Julie, you will all receive the same thought and treatment when you come to say hello to Hawaii!! I really can’t wait to unwond and unplug this weekend, going to Hilo.
Once again, fantastic desserts!
I grew up in Peru and my family is used to genoise and biscuit and never a heavy buttercream or buttercake. Moving to the USA, and in fact for everyone that moves to another country, the first 20 years you spend comparing and missing your foods! Too heavy, too sweet, too buttery. Or not enough of this, of that. Those were my toughest baking judges!
Large part of my family and social circle where I live now are foreign inmigrants like myself: China, Peru, Italy, and Germany! Very easy that everyday I have to bake and half of the eaters are USA and the other half foreign. You are guessing right that there is NO single cake that will satisfy the range of countries, so often need to give it so much thought and bake more than one cake!
Just started the Preserved Pineapple Puree with my $1.99 Maui Gold pineapple. My favorite way to enjoy this fruit. I use my dog to judge how sweet the pineapple is!!! If she makes the effort to get up from her bed from just smelling the fruit as I cut it and comes begging for a piece, then it is great pineapple. The same for mangoes and bananas!
Hector, so glad to hear you are escaping for the weekend, it is well-deserved! It does seem as though everyone wants the cakes (and food) of their childhood and/or home country. The cake that won me over to genoise was Rose’s Strawberry Maria- I made it for my birthday last year, and I’m planning to make it again this year.
Love the story about your dog, he’s a foodie, too! The pineapple sounds great, produce in New England isn’t at its best this time of year!
Bill, thanks for the kind words! I do feel like I’m better at flavors than decorating. You and your perfect piping, as well as so many others on this site, have inspired me to pick up a parchment bag. I’m still learning, but I hope someday to turn out a beautiful basketweave!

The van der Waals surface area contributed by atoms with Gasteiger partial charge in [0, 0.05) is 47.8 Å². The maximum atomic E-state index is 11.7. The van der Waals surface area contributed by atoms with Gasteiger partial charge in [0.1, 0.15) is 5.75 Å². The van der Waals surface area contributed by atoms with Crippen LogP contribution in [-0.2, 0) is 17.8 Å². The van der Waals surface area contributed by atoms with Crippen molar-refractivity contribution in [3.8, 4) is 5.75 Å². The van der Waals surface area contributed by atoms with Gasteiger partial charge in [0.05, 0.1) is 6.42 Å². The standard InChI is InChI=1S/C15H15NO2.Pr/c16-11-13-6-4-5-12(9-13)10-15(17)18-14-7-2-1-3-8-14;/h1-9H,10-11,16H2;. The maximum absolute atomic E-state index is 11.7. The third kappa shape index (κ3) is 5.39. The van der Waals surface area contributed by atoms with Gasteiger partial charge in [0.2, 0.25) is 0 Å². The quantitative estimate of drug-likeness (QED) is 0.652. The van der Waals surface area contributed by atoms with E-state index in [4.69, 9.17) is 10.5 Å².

thanks so much, but my piping is far from perfect. If you could see the cakes close up, you would see that…I took a one week course in NYC with Toba Garrett. It was very informative, and I got out of it exactly what I wanted (Shell borders, basket weave, roses, and a little bit with modeling chocolate and marzipan). I don’t really want to spend too much energy learning fancy decorating techniques because I feel that the flavors are really far far far more important. I’ve never worked with fondant, and I don’t plan on learning because, well, I’m not a professional, I don’t really do this for clients, and…well…fondant? YUK! One of the things I learned from Toba is that if you look carefully at cakes in bake shops…really carefully, you will see that they really aren’t that even or beautifully piped, and yet the over-all effect can be amazing. (By the way, if you want to see truly amazing cake decorating, take a look at her book.).
Thanks for the compliment but your cakes are truly beautiful
Bill, thanks for the encouragement! I have been so inspried by everyone here, from Hector’s roses, caramel, and pinecones, to Patrincia’s perfectly smooth buttercreams and elegant wedding cakes, to your basketweaves. And of course, there’s Rose and all her beautiful creations. What a great online community!